There is a definite demarcation point between imitation and innovation. Imitation is simply referential; we have seen it before, and the implication is we've seen it too often. It's become somewhat of a cliché. The gunfight in George Stevens' Shane (1953) is a good example. The gunfight between Shane (Alan Ladd) and his antagonist (Jack Palance) is staged in a careful manner. It is referential to many other gunfights we have seen. The result is predictable, imitative. That is not to say that Shane, as a film, is an uncreative film. On the contrary: Stevens has respected the Western myth and affirmed in this tale that primitivism will have no place next to civilization. But the gunfight itself is imitative of other gunfights in other Western films.
More novel is the gunfight at the O.K. Corral in John Ford's My Darling Clementine (1946) or the gunfight at the end of Howard Hawks's Rio Bravo (1959). Some Westerns prefer to reference earlier films—the killing of a miner in town in Clint Eastwood's Pale Rider (1985) references the murder of a homesteader in Stevens's Shane. Others choose to parody earlier films. The train sequence at the beginning of Sergio Leone's Once Upon a Time in America (1984) references the opening of Fred Zinnemann's High Noon (1952). The point here is that in order to create a new insight to a point of view, straight imitation does not do the trick; it's necessary to alter the narrative or visual style of the scene to make it seem new. The very length of the train sequence in the Leone film creates a tension about the anticipated arrival as powerful as the arrival of the train in High Noon. The length and the exaggerated interplay of extreme close-ups and extreme long shots in Leone's film make the train sequence and the shoot-out that follows it a fitting prologue to the epic that will follow. Leone makes something new by imitating a famous sequence from the earlier Western film.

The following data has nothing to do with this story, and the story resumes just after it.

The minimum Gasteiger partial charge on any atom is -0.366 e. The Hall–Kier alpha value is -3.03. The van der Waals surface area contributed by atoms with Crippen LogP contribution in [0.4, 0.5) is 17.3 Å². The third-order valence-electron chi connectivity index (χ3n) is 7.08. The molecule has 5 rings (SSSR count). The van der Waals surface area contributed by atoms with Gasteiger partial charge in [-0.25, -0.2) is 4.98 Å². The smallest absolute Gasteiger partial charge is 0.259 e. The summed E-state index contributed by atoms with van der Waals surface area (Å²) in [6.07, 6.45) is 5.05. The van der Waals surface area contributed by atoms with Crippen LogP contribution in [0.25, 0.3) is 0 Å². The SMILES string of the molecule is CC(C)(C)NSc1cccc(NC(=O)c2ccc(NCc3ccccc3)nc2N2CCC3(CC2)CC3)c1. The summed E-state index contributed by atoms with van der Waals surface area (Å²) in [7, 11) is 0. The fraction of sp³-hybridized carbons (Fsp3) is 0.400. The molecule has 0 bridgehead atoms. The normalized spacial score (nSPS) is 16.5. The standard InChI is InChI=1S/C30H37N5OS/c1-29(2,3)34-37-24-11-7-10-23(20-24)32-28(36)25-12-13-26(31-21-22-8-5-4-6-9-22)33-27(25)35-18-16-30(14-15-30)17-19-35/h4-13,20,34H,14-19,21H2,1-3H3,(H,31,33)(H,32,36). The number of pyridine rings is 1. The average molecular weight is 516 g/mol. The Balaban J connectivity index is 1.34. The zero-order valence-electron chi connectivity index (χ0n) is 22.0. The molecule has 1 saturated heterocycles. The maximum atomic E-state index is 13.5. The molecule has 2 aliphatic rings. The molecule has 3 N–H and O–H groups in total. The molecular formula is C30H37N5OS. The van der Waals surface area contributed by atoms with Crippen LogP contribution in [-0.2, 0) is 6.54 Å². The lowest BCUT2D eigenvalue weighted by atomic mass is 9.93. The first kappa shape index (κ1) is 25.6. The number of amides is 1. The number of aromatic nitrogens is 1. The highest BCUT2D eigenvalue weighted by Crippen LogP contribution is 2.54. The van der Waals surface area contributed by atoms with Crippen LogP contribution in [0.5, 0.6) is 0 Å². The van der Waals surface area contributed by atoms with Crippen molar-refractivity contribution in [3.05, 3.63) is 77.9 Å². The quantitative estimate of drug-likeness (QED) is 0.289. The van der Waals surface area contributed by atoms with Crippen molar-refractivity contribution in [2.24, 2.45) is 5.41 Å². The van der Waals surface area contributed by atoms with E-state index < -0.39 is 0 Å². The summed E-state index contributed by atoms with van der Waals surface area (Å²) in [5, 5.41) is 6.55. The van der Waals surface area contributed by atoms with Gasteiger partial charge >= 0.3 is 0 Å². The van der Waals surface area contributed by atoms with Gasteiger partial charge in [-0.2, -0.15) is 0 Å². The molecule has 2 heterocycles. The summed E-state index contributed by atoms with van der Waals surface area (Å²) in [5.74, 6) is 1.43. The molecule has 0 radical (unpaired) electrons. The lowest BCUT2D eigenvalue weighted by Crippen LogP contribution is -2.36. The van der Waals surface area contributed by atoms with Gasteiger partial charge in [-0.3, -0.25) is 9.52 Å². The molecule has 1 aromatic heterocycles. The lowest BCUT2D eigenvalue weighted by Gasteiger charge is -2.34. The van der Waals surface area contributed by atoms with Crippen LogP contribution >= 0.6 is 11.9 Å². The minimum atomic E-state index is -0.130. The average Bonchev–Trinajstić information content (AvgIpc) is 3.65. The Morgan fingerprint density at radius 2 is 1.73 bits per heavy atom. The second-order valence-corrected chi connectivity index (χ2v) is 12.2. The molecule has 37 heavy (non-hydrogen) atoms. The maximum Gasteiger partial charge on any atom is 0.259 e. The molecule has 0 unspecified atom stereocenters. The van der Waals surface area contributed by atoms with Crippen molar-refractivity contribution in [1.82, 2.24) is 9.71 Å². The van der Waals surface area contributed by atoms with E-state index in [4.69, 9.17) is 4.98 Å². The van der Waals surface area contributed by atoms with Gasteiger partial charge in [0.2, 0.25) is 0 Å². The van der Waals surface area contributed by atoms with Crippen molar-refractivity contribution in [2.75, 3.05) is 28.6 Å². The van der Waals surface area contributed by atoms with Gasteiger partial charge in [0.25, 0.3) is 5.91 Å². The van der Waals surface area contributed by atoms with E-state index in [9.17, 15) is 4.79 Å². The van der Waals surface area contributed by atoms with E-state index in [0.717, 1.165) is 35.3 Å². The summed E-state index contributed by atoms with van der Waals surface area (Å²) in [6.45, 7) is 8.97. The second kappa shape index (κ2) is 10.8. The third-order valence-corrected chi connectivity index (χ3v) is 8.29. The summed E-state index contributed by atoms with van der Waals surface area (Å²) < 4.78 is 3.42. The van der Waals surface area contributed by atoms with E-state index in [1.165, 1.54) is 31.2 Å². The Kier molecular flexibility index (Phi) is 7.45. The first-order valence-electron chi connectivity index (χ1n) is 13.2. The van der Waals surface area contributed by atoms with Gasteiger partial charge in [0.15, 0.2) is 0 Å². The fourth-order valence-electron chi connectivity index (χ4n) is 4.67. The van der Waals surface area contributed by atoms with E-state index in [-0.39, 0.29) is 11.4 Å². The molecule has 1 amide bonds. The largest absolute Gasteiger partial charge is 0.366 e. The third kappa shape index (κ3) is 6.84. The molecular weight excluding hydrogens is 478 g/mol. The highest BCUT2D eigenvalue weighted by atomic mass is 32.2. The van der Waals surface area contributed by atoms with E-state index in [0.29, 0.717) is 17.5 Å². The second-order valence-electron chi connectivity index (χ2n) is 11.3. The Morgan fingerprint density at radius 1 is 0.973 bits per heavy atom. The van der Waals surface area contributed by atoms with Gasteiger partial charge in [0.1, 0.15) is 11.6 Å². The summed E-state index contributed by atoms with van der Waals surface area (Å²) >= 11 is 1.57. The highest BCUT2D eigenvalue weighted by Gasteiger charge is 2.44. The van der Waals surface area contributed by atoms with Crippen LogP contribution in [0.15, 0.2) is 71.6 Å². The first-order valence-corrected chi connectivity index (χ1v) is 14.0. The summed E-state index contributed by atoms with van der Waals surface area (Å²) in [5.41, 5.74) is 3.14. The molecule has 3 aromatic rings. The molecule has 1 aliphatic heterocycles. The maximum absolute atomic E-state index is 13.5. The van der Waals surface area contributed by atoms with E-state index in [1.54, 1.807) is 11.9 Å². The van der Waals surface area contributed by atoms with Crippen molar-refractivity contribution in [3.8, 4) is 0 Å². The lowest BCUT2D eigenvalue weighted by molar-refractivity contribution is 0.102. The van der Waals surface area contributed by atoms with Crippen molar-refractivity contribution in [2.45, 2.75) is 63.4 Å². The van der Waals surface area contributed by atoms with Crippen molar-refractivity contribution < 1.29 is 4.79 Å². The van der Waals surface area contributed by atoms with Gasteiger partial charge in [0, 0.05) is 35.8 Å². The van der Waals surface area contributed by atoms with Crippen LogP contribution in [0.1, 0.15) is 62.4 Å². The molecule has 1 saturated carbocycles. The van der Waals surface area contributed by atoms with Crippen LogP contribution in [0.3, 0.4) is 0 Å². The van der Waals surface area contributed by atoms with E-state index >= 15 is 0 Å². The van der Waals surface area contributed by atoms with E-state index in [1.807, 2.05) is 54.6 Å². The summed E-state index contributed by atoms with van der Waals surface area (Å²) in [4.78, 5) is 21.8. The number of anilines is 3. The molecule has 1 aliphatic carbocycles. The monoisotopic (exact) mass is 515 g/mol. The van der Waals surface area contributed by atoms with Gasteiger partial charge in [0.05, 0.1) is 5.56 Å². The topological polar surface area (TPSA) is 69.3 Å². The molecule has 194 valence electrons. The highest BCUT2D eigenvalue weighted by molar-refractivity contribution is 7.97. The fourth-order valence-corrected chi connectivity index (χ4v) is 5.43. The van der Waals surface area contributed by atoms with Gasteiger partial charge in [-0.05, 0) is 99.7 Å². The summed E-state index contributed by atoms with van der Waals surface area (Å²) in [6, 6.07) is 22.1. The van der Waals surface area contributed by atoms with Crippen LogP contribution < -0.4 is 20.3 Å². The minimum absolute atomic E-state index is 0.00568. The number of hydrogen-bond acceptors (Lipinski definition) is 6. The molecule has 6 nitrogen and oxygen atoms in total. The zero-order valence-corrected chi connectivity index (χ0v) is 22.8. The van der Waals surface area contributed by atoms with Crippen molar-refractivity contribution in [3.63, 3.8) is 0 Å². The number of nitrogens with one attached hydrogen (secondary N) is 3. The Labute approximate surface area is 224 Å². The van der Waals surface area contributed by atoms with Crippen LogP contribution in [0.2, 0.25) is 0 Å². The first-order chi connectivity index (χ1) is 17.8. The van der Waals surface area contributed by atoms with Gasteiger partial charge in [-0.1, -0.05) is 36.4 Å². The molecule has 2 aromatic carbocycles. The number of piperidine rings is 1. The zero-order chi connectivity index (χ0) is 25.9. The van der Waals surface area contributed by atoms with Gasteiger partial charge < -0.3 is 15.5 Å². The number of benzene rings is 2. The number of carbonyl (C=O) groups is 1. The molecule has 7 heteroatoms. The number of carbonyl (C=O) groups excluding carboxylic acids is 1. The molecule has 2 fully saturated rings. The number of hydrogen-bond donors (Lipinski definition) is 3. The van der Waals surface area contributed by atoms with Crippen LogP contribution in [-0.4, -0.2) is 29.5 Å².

My point here is that there is a relationship between imitation and innovation. But the filmmaker has to recognize that our engagement with the imitation will depend upon his making it seem novel and innovative.
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